I don't see why not. For a slightly strained example, consider common forms of gametes popular in sexual reproduction: mobile sperm, rather less mobile egg.

For better example (and a case of a fairly interesting and unusual animal in itself) consider Strepsiptera, an order of parasitic insects.

The larvae of strepsiptera are initially eyed and legged and mobile, but once they've located a suitable host and burrowed in they don't need things like that and so they grow up without them. The males undergo metamorphosis and have a flying adult form, but the females do not... they retain their stationary neotenous form and basically just stick out a bit from their host and waft pheromones into the air so that males might find them. Part of the female's body is exposed, so the males mate with that, and live larval forms are later released through it (making them viviparous insects, on top of the other weirdness).

So whilst it is inverted from your particular design, and involves parasitism, the basic plan of one sex being mobile and seeking out the other sex which does not have a fixed location but is instead moved about by some other agency is not only a reasonable idea but has been implemented at least once in real life.

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Could sexual dimorphism be realized as an extreme difference in motility?

Isn't it the case already of the overused example of the hangler fish? The male has no mobility since it becomes a sort of appendix of the female, which insteas can freely roam the sees.

This can be seen as the last step of sexual maturation, going from "boy" to "man" after finding a partner, mating and losing any ability to move.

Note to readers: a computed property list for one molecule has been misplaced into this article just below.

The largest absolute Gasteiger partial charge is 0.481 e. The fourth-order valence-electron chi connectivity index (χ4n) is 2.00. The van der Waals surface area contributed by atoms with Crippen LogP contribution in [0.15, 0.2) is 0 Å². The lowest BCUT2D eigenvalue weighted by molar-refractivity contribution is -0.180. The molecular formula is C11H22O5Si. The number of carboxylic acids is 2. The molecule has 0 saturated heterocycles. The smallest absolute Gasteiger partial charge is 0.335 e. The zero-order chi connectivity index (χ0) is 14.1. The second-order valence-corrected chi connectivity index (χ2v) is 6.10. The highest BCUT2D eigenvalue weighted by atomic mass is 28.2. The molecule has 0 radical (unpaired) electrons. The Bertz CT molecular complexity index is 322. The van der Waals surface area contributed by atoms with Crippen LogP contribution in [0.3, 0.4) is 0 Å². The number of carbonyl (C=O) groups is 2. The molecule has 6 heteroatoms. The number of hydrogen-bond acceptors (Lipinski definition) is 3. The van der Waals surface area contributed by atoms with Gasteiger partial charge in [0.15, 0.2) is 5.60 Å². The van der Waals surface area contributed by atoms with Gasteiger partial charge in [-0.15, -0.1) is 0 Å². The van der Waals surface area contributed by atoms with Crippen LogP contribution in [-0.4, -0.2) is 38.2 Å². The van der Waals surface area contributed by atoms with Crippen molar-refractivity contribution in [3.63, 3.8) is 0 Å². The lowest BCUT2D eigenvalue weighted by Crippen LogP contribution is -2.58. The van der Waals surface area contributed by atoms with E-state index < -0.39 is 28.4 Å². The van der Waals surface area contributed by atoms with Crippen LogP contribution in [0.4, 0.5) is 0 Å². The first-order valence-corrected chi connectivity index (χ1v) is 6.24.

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  • $\begingroup$ At maturity, the male anglerfish loses the ability to function as a separate individual. That's not what I'm talking about here. For my species, both remain fully independent. The sessile female is fully capable of rejecting the male (she can refuse or at least resist mating). $\endgroup$
    – legio1
    Sep 12 '21 at 6:39
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Spiders have this system.

spider male and female different sizes

https://en.wikipedia.org/wiki/Sexual_dimorphism

It makes a lot of sense. The spiders all start small and disperse as in your scenario. Mature females need bigger bodies and more food because they need the caloric investment in making eggs so they get big and they get sedentary. The males only contribute sperm, but they need to cruise around and find females so they stay small, like juveniles.

The spider female might also eat the male. That is another contribution to his juveniles that he can make and might be the price for getting close enough to deliver sperm. Some spiders have come up with a workaround: the male can give the female a nice silk-wrapped bug she can eat instead of the male while he mates and then gets scarce. Some males give the female a very elaborately wrapped pebble with the thought that he will be quick about his business with her and get out of there before she figures it out.

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  • $\begingroup$ Spiders have a significant size difference but both sexes remain fully motile as independent organisms. My species would be fairly similar in size but the female would become sessile at maturity (she does drift with the current but has no control over where). $\endgroup$
    – legio1
    Sep 12 '21 at 17:53
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    $\begingroup$ @legio1 - so more like ants or termites then, with an immobile queen. $\endgroup$
    – Willk
    Sep 12 '21 at 17:57
  • $\begingroup$ closer but I'm looking for a system where the female will continue to encounter males and mate with them throughout her life. $\endgroup$
    – legio1
    Sep 12 '21 at 18:38